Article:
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 Post subject: Re: New California Corridor Fast Chargers Installed
PostPosted: Wed May 18, 2016 8:53 pm 
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Location: Los Altos, CA
Yes. From the initial looks of it, it is very disappointing.

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 Post subject: Re: New California Corridor Fast Chargers Installed
PostPosted: Thu May 19, 2016 12:54 am 
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Location: San Diego
Michael Bornstein wrote:
Tony, I am confused. Are you saying that the EVRUS 25kW charger at Santa Nella is the same as the SETEC you mention? What is the SETEC model? Your post seems to be missing some lines.


That's my guess, yes.

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 Post subject: Re: New California Corridor Fast Chargers Installed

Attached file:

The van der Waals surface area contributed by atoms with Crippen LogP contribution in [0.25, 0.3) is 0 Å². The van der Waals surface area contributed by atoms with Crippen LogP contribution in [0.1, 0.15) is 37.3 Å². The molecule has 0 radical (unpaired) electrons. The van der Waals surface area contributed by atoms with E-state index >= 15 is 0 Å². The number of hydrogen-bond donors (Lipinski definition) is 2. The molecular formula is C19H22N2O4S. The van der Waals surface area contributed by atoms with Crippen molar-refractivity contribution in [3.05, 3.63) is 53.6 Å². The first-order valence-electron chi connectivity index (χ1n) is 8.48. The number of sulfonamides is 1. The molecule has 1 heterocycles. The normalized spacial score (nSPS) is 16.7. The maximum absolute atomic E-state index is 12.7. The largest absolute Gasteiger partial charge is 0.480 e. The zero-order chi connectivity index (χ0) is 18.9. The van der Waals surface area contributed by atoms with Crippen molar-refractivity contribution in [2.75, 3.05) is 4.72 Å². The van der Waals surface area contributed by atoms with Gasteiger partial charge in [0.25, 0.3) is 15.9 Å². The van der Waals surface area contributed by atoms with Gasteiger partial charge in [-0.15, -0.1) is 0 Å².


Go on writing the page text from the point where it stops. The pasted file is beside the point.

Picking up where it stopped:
PostPosted: Thu May 19, 2016 8:32 am 
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The rollout of fast charging corridors between cities is going so slow. It's terrible to have this patchwork of one point of failure chargers as well. Tesla set the example. Governments need to follow their example of redundancy.

If we put half of the money we are wasting on hydrogen fueling stations in California into fast charging stations for EV's, we could easily have an I5 corridor with multiple stations at each stop.

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 Post subject: Re: New California Corridor Fast Chargers Installed
PostPosted: Thu May 19, 2016 8:07 pm